Tuesday, December 16, 1:12–02:02 a.m. EST

Double shadow transit on Jupiter

For 50 minutes the shadows of both Io and Europa will fall simultaneously on Jupiter. Note that this event occurs after midnight on Monday, December 15.

Friday, December 19, 1 hour before sunrise

Saturn and the Moon

Saturn makes a reappearance as a “morning star” close to the slender waning crescent Moon, just before sunrise Friday morning.

Sunday, December 21, 6:03 p.m. EST

Winter solstice

The Sun reaches its southernmost position in the sky, and begins moving northward again. New Moon is less than 3 hours away, so the Moon is close by, and the Sun is flanked by four planets (Mars, Venus, Mercury, and Saturn) and two dwarf planets (Pluto and Ceres). As happens every year at the solstice, the Sun is only a few degrees away from “alignment” with the black hole at the center of our Galaxy. This is the summer solstice in the Southern Hemisphere.

Sunday, December 28, midnight EST

Uranus and the Moon

The waxing gibbous Moon again passes just north of the planet Uranus. Observers in northeastern Asia, Alaska, and northern Canada will see the Moon occult Uranus, as in this view from Yellowknife, NWT, Canada.

 

Planets


Mercury is too close to the Sun to observe all month. 
 

Venus reappears as an “evening star” in the southwestern sky just after sunset at the beginning of the month.
 

Mars moves from Sagittarius into Capricornus on the 4th low in the southwestern sky, moving behind the Sun. Mars is at its closest to the Sun (perihelion) on the 12th, and spring is well advanced in its southern hemisphere.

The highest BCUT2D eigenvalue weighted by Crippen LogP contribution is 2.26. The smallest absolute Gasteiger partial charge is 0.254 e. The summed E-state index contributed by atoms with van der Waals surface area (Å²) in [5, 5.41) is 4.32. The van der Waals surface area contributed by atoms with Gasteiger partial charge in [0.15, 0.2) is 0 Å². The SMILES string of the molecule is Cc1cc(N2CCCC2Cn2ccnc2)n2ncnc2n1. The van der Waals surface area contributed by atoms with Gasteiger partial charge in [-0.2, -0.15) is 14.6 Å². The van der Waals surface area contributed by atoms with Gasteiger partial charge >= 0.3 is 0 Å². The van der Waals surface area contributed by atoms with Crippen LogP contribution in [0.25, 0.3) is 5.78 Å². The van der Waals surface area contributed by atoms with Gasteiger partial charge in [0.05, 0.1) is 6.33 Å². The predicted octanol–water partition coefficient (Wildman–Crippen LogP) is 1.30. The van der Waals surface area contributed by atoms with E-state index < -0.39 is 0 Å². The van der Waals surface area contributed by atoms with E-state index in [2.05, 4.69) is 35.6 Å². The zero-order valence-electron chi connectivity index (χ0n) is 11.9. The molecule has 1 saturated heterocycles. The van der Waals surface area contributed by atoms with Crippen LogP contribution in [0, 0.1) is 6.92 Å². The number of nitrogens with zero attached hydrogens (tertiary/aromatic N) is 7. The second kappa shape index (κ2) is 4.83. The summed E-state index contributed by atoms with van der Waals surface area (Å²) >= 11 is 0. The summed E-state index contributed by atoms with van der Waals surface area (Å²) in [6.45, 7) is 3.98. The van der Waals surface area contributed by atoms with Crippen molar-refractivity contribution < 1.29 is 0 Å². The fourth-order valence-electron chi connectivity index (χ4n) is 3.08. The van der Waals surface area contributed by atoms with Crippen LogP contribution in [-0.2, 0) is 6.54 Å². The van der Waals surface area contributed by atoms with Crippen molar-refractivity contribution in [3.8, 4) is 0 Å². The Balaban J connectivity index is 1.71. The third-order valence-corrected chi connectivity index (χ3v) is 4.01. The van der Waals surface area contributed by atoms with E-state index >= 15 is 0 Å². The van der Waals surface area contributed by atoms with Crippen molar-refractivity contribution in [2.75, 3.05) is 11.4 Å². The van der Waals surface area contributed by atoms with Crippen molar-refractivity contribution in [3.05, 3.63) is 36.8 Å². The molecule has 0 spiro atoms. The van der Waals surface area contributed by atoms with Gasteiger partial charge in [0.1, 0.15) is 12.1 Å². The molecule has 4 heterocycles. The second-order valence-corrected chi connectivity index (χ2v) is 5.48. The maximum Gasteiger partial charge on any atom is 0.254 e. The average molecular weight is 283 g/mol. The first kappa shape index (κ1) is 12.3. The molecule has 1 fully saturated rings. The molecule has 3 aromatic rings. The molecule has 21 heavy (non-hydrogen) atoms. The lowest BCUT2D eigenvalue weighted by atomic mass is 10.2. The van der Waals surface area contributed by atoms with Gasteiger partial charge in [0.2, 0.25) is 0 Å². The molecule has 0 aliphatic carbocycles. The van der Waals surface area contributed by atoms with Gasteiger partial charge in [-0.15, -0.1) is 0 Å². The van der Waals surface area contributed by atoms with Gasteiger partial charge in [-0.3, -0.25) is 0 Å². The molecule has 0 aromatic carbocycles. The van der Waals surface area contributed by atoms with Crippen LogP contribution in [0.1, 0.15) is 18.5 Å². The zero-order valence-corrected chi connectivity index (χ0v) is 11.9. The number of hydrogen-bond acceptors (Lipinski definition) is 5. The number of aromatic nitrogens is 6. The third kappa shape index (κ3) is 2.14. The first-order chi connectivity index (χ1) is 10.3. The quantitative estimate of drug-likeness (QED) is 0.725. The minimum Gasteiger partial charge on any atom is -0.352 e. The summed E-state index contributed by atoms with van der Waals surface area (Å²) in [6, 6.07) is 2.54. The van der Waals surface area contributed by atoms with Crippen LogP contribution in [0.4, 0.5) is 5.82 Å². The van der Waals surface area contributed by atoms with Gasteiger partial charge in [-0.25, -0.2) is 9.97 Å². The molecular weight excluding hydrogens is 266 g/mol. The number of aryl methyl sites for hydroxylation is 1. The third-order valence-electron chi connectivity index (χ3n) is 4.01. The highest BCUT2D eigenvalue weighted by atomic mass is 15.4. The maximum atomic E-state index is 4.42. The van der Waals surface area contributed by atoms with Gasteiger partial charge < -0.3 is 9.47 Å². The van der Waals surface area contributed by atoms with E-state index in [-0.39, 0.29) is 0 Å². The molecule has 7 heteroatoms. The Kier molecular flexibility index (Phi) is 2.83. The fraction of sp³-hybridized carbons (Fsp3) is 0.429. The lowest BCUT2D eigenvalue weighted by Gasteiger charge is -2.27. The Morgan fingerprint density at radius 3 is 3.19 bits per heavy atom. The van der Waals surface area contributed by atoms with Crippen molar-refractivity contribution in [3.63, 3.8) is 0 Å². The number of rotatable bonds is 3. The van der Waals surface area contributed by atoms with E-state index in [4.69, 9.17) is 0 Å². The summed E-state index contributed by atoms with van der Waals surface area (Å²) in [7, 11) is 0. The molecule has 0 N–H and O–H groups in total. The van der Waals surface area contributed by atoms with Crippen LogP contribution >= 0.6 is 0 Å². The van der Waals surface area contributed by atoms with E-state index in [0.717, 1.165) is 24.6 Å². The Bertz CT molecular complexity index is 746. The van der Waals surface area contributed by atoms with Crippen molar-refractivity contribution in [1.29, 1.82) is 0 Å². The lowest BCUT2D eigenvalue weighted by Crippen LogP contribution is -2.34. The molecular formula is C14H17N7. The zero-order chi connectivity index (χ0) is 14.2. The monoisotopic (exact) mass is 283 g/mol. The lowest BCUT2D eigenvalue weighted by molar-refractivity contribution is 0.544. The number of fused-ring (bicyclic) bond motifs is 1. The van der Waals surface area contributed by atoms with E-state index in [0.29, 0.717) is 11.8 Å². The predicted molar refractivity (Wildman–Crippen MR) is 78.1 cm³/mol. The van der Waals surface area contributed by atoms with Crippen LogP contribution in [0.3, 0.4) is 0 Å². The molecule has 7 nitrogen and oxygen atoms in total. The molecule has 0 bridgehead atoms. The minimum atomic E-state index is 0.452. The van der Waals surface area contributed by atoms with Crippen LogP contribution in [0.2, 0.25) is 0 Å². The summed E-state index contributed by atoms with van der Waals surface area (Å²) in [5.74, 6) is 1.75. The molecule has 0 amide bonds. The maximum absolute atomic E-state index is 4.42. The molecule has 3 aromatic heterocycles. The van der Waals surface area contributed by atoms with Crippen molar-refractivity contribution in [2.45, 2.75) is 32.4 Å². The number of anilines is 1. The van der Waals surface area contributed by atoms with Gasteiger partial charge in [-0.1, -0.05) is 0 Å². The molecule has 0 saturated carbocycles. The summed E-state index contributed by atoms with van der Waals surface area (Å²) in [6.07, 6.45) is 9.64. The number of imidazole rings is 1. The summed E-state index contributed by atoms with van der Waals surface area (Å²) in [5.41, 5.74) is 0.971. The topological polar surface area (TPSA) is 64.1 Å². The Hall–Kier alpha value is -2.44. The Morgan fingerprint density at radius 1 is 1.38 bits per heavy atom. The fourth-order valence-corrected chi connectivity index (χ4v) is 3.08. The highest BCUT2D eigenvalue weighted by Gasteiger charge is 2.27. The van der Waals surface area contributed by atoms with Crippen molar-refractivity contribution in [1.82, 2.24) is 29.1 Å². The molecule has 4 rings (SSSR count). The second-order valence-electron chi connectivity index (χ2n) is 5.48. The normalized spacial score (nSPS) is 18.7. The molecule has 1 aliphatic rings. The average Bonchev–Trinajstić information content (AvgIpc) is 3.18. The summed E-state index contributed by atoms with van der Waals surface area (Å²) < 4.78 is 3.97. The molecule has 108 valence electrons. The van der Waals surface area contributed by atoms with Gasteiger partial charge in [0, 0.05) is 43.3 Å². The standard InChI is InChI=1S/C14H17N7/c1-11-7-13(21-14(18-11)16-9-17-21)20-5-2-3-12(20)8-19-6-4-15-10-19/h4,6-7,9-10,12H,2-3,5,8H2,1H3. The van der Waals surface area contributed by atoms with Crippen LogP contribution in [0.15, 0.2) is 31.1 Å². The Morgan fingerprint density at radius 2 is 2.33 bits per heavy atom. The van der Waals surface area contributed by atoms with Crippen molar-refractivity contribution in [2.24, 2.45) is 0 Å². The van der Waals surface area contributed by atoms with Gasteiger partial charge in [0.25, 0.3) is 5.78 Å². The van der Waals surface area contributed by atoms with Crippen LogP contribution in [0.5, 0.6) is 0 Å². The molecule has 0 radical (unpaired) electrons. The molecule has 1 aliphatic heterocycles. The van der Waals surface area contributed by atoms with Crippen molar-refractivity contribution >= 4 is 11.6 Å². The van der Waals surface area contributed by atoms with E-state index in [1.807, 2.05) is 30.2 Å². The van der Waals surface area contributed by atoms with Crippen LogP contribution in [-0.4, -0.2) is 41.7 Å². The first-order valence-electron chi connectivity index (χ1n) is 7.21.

Jupiter now rises in mid-evening in the constellation Leo, and shines brightly in the southern sky the rest of the night. A two-month series of double shadow transits begins on December 8.

Saturn reappears in as a “morning star” in Libra in the southeastern dawn sky.

Uranus is well placed in Pisces in the evening sky, setting after midnight. Two close approaches by the Moon on the 1st and 28th will make it easy to spot.



Neptune is in the early evening sky in Aquarius, setting in late evening.





Geoff Gaherty
Starry Night Software Support
All graphics © 2014 Starry Night Software



Sunday, November 2, 2014

Sky Events November 2014


Moon Phases

Thursday, November 6, 5:23 p.m. EST

Full Moon

The Full Moon of November is known as the “Beaver Moon” or the “Frosty Moon.” It rises around sunset and sets around sunrise; this is the only night in the month when the Moon is in the sky all night long. The rest of the month, the Moon spends at least some time in the daytime sky.

Friday, November 14, 10:15 a.m. EST

Last Quarter Moon

The Last Quarter Moon rises around 11:00 p.m. and sets around 1:00 p.m. It is most easily seen just after sunrise in the southern sky.